New smart gun only allows the owner to shoot.

New smart gun only fires for authorized users.

  • Kai Kloepfer created the first version of the gun when he was just 15
  • The weapon uses 3D facial recognition and only fires for authorized users
  • It’s meant to provide more safety for gun owners without reducing access

(NewsNation) — In a breakthrough for firearm safety, a company called BioFire has created a gun that uses 3D facial recognition so that only the owner or approved users can fire it.

BioFire CEO and founder Kai Kloepfer said gun owners should never have to choose between safe storage and instant access. Kloepfer demonstrated the weapon for NewsNation’s Nick Smith.

“As I pick that firearm up you see it goes green, right and that means it’s recognized my biometrics,” Kloepfer said. “It’s going to stay unlocked and I can take my finger off the finger sensor, I can adjust my grip.”

But once Kloepfer sets the gun down, it’s no longer operable.

“The most important part, though, is if I set this down the table you’ll see it locks,” he explained.

Kai Kloepfer is the founder of Biofire, a startup building a biometrically-authenticated handgun that instantly unlocks for users authorized by its owner

Biofire is now promoting the new 9mm smart gun, the first of its kind. Enabled by facial recognition, the gun is useless to anyone not recognized by the weapon’s face ID.

Kloepfer said preorders for the gun have been strong, despite the high price tag of $1,500.

“So at this point, really the focus is, we want to continue to ramp up manufacturing and start getting production units in people’s hands as fast as possible,” he said.

When someone whose biometrics aren’t in the gun tries to use it, it becomes nothing more than a paperweight. But once someone’s fingerprints and face are scanned into the system and authorized by the owner, it works.

When fired, the gun feels no different than any other weapon. But some gun owners are still concerned that the technology won’t be reliable.

Certified pistol instructor Luanda Hart said she has concerns about how the gun is controlled.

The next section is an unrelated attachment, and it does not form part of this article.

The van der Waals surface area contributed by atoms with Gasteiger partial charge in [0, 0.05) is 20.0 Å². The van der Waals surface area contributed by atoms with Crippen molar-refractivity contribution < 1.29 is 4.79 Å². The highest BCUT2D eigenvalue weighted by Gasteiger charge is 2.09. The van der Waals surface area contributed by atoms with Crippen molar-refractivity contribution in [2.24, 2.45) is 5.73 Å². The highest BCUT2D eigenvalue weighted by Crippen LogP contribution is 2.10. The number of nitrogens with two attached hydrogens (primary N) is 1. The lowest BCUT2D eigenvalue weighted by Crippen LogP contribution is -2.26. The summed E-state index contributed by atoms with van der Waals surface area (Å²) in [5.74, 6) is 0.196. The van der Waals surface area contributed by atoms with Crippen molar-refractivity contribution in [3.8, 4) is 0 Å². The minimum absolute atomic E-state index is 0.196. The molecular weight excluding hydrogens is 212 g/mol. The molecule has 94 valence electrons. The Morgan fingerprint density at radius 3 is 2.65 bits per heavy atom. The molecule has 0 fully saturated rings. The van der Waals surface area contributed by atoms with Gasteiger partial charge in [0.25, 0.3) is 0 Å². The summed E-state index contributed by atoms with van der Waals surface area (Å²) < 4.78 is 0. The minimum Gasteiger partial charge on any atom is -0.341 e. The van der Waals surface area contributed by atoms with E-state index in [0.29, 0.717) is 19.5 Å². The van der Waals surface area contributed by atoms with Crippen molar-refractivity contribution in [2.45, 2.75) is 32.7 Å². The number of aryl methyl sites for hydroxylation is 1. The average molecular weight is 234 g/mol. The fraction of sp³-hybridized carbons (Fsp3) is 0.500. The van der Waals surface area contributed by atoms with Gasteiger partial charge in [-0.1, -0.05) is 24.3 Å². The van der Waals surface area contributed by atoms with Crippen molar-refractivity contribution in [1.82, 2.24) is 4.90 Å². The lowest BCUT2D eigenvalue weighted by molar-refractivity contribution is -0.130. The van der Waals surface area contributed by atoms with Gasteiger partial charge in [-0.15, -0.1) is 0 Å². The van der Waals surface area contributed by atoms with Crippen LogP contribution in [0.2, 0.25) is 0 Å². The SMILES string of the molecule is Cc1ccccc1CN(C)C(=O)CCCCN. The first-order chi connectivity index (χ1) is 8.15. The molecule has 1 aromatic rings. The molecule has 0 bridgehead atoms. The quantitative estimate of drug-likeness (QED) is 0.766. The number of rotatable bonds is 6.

“It came down to something bigger, when it’s infringing on Second Amendment rights and those guns can be shut off. Those are just questions that need to be asked,” she said.

Kloepfer said the gun has no wireless communication of any kind. No WiFi, no Bluetooth, no GPS or cell service.

“The intent is that everything is happening locally within the firearm itself,” he said.

In fact, he said there are no external servers holding or saving data, meaning no one has access to a user’s biometric information.

Kloepfer said the gun is meant to be another option for gun owners, and the features should be used in addition to other security measures.

Owners are able to add up to five active users to the gun, with the option to add or delete those people at any time.

Kloepfer created the first iteration of the gun when he was just 15, inspired by the 2012 shooting at a movie theater showing “The Dark Knight.” Living just 45 minutes away from where that tragedy took place, his first iteration of the gun won 1st place in the electrical and mechanical engineering category at the Intel International Science and Engineering Fair.

He won a $50,000 grant to work on the gun and was later accepted to MIT. But he dropped out to focus on BioFire, which currently has 40 employees and $30 million in venture capital funding.

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